Synchronicity by Barb Gorzinski

Wednesday, November 20th. Transgender Day of Remembrance was observed by members of the Gender Alliance of the South Sound at a service at St. Leo Catholic Parish.  The day was created for all of us to come together to memorialize and honor the lives of those individuals who have been killed in the last year because of their gender identity or expression. All of us have not been coming together for this memorial, but the local trans community has been doing so for fifteen years.  Today was the second year the group decided to take the service “on the road”–from its private beginning at the Rainbow Center to places known to be safe and welcoming, like this church.

The service was a simple one:  a special bank of candles was lit and the names of transgender victims from around the world who were  killed violently in the past year were read. It was recognized that many countries black-out reporting of such deaths or deny any of their citizens identify as transgender.  On this night 235 names were called out, along with brutal details of shootings, stabbings, torture and mutilation. “This is the systematic removal of human beings who dared to be different.”

Then came an open time of personal reflection and testimony.  The messages were marked by calls to forgive the perpetrators of the violence.  Was it irony or solidarity that a crucifix hung by the altar and images of Jesus’ Way of the Cross circled the room?  “Forgive.  Returning violence for violence never ends the cycle. We will come back year after year after year to mourn our martyrs but we must forgive and free ourselves to live our lives.“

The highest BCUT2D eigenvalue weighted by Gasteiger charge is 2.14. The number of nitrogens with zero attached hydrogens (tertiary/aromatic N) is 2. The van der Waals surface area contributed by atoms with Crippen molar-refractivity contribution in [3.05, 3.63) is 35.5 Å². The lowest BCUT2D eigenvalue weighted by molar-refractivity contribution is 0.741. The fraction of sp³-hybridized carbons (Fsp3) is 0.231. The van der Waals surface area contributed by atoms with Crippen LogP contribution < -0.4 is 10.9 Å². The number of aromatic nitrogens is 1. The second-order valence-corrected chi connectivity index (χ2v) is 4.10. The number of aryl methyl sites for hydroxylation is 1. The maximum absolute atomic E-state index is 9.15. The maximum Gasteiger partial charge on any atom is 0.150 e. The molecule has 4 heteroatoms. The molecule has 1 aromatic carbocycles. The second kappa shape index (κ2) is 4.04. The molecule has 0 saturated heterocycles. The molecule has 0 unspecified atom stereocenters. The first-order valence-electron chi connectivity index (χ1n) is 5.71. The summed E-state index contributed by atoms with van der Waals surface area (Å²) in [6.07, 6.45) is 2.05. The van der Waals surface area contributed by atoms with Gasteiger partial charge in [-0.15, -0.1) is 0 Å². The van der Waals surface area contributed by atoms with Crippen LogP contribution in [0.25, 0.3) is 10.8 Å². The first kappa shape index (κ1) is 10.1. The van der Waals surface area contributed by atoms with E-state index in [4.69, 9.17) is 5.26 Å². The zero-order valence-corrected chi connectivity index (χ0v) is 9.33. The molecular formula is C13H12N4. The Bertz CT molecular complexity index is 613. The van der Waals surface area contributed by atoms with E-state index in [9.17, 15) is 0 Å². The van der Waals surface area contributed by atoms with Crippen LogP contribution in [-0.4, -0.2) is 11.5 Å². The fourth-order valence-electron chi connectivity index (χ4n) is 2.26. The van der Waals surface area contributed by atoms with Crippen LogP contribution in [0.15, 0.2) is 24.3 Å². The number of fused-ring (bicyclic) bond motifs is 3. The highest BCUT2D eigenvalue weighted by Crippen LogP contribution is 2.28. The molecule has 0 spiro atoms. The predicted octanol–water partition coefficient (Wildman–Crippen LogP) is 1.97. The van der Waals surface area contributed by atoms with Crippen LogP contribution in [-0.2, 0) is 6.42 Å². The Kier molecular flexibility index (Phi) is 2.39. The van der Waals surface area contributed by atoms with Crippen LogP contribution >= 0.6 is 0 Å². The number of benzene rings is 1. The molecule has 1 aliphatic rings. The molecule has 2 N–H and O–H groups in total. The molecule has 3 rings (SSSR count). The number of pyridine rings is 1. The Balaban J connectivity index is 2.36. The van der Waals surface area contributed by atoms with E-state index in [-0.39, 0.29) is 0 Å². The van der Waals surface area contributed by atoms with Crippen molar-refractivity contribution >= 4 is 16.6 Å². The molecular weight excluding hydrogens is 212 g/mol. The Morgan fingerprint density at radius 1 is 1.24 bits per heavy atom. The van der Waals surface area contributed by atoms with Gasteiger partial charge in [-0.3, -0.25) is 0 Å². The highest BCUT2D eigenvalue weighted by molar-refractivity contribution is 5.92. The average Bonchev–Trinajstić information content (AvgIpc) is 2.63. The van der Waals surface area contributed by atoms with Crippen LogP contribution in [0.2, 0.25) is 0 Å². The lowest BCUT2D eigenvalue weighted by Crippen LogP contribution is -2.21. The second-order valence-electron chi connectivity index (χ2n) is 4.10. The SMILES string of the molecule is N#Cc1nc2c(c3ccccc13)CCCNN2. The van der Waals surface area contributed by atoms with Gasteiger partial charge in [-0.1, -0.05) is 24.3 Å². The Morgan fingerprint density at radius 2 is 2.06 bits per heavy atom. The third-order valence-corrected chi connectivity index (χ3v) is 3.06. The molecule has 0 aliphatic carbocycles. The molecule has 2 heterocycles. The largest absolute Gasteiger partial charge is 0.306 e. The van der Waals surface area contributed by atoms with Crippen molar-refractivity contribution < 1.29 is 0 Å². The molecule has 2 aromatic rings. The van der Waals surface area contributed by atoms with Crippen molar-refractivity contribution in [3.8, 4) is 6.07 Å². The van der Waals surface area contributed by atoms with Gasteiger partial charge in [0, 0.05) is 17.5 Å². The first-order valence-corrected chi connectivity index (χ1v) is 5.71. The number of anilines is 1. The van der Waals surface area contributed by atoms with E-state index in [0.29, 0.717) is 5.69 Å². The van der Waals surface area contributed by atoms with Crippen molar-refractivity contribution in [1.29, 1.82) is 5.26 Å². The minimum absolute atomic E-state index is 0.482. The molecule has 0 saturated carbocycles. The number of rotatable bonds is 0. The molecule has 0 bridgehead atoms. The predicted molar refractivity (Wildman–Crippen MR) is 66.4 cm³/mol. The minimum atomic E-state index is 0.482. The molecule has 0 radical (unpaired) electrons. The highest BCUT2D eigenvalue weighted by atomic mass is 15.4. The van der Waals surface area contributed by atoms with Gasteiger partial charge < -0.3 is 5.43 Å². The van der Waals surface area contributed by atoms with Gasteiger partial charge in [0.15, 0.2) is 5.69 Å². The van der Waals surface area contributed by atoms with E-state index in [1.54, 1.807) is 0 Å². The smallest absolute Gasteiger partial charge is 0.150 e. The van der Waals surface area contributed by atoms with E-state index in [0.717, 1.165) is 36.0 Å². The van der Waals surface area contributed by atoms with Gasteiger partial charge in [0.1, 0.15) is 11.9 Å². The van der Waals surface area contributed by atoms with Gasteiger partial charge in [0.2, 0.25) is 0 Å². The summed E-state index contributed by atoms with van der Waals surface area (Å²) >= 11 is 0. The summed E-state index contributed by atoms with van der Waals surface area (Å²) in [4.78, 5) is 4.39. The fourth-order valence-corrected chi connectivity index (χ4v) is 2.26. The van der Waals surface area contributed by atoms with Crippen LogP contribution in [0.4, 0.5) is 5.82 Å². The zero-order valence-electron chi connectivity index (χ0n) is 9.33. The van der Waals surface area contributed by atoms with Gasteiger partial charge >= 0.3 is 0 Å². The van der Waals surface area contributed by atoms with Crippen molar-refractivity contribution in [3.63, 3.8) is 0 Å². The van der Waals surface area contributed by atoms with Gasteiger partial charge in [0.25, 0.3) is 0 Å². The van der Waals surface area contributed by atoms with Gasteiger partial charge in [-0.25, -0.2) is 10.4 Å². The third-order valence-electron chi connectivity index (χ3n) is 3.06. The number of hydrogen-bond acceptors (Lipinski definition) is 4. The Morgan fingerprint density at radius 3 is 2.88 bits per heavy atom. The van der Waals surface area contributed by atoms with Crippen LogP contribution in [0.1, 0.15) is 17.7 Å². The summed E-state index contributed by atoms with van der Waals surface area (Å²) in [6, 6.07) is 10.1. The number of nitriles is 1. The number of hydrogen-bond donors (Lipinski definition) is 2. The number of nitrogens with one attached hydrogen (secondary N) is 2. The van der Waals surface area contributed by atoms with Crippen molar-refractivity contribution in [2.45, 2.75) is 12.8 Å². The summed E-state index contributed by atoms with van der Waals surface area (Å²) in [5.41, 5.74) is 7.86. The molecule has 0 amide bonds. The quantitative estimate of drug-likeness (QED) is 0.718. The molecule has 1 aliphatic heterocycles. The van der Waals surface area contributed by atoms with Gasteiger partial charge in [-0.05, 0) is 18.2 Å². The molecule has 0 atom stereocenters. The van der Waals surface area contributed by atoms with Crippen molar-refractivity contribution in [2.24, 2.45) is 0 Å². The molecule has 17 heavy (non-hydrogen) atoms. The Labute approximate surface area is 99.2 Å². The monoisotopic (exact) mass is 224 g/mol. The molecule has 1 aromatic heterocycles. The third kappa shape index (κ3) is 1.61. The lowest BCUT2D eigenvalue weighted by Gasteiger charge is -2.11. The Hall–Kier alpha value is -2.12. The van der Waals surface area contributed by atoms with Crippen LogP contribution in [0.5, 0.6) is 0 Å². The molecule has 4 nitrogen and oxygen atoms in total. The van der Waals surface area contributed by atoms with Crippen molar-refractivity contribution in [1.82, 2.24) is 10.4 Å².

Thursday, November 21st.  Hundreds of people gathered at Urban Grace Church to pay their respects at the funeral of Pastor Ron Vignec.

Throughout his ministry, and particularly at the Salishan/Eastside Lutheran Mission he founded, Ron welcomed and brought together people with differences—welfare recipients, bureaucrats, professors, politicians, felons, gang members, single mothers, children—and shared God’s love with them.

A favorite part of Ron’s ministry was assisting with Moments of Blessing, public rituals begun by Associated Ministries to reclaim and restore peace to locations in Tacoma and Pierce County where violent deaths occurred.  The closing prayers of the Moments of Blessing include these words: “We come together this day to reclaim this space of death as a place of life…this place where violence occurred we are reclaiming as a place of life…this place that causes us fear, anger, and pain, we are reclaiming as a place of hope and community. Beloved of God, go from this place in love.  Go from this place in Peace.  Return no one evil for evil.  Strengthen the faint-hearted.  Support the weak.  Love one another as God loves you.”


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